November 12, 2008 / 2:28 PM / 10 years ago

Lightyear's Marron eyeing banks, insurers

NEW YORK (Reuters) - Veteran Wall Street executive Donald Marron says he has looked into buying hundreds of banks and other financial companies discounted by the credit crunch, though for now he sees no need to rush into a deal.

Donald Marron, chairman and founder of Lightyear Capital, speaks at the Reuters Finance Summit in New York November 11, 2008. REUTERS/Brendan McDermid

Marron, the former chief executive of U.S. wealth management giant PaineWebber Group, in recent years has bought small insurance and finance companies for his private equity firm Lightyear Capital.

Plunging stock prices have turned many lenders into real bargains, but Marron said there are still too many questions about credit quality to be resolved before he signs on the dotted line. A catalyst for deals, he suggested, is the government’s Trouble Asset Relief Program (TARP), which could resolve from credit questions among acquirers.

“We’re taking to a number of regional and community banks. For many of them, the amount of money they will get (from TARP) will not be enough to take advantage of opportunities,” Marron told the Reuters Global Finance Summit on Tuesday. “There will be multiple opportunities for consolidation, where stronger community and regional banks can get the deposits or the businesses of the weaker ones.”

Marron, who sold PaineWebber to Swiss bank UBS UBSN.VX just as financial markets peaked in 2000, also told Reuters his firm is interested in acquiring insurers and reinsurers as well as transaction processors and asset managers.

Where there is a big opportunity is in insurance.”

Among insurers, “if you look at the public stocks that normally sell at multiples to book value, they are now selling at discounts to book value. Most of them are perfectly good, solid companies,” he said.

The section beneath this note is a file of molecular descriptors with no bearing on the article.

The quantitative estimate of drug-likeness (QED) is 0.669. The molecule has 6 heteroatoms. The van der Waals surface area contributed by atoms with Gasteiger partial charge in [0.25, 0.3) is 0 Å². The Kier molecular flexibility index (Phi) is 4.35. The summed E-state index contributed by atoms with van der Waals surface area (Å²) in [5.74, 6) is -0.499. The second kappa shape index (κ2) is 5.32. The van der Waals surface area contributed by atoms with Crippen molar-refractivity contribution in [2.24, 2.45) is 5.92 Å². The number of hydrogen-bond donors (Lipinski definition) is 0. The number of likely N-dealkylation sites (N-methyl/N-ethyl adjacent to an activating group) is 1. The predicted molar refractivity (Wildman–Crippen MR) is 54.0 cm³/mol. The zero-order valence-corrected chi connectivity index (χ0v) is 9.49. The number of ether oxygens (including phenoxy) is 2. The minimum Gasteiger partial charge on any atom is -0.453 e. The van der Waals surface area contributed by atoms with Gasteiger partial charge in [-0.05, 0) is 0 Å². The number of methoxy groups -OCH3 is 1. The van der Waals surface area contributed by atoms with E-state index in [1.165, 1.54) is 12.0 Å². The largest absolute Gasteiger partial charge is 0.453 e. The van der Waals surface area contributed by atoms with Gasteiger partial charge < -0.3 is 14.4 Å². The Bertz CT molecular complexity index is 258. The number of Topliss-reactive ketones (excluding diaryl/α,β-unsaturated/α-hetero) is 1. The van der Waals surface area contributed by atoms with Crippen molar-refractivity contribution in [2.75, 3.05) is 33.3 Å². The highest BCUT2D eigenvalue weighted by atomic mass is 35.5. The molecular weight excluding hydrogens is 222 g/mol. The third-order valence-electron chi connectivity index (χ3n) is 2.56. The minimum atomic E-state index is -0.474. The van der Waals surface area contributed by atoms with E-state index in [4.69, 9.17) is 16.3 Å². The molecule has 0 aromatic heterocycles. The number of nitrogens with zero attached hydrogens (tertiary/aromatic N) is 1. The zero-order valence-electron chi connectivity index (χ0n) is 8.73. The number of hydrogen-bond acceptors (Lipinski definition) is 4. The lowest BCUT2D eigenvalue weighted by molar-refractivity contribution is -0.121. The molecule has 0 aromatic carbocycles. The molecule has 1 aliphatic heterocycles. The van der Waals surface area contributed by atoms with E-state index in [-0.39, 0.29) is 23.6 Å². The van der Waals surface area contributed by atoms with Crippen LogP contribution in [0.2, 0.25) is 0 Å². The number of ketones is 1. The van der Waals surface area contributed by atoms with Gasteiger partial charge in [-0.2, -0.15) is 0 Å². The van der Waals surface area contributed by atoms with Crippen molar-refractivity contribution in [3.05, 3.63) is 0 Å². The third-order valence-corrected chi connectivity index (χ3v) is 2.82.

“We own several insurance companies and we’re looking at others,” he said.

Another area of interest is investing in asset management start ups, where fund managers can start with a clean slate.

Marron said the creation of TARP has introduced a different element to consolidation efforts, by easing a major source of concern.

“One of the reasons this all looked attractive is that buying banks and other things were too risky, because you couldn’t assess the assets. But with TARP you will have resolved that issue,” he said.

The sticker prices of financial companies have come down. Over the past year, he said the combined market value of financial stocks has been more than halved to $1.38 trillion from $2.83 trillion.

Yet the doubts that have hammered banks stocks also have stopped Lightyear from forging deals.

“We’ve looked at hundreds of companies. In the end, what’s held us back is we’re not sure we understood them,” he said. “To the degree TARP resolves that, then it will make it easier to go forward.”

That said, Marron contended he does not need to move quickly on a deal.

“There is plenty of time. This is not a case were we have to rush in to buy things,” he said. “In terms of markets, it’s too late to sell, and too early to buy.”

Editing by Leslie Gevirtz

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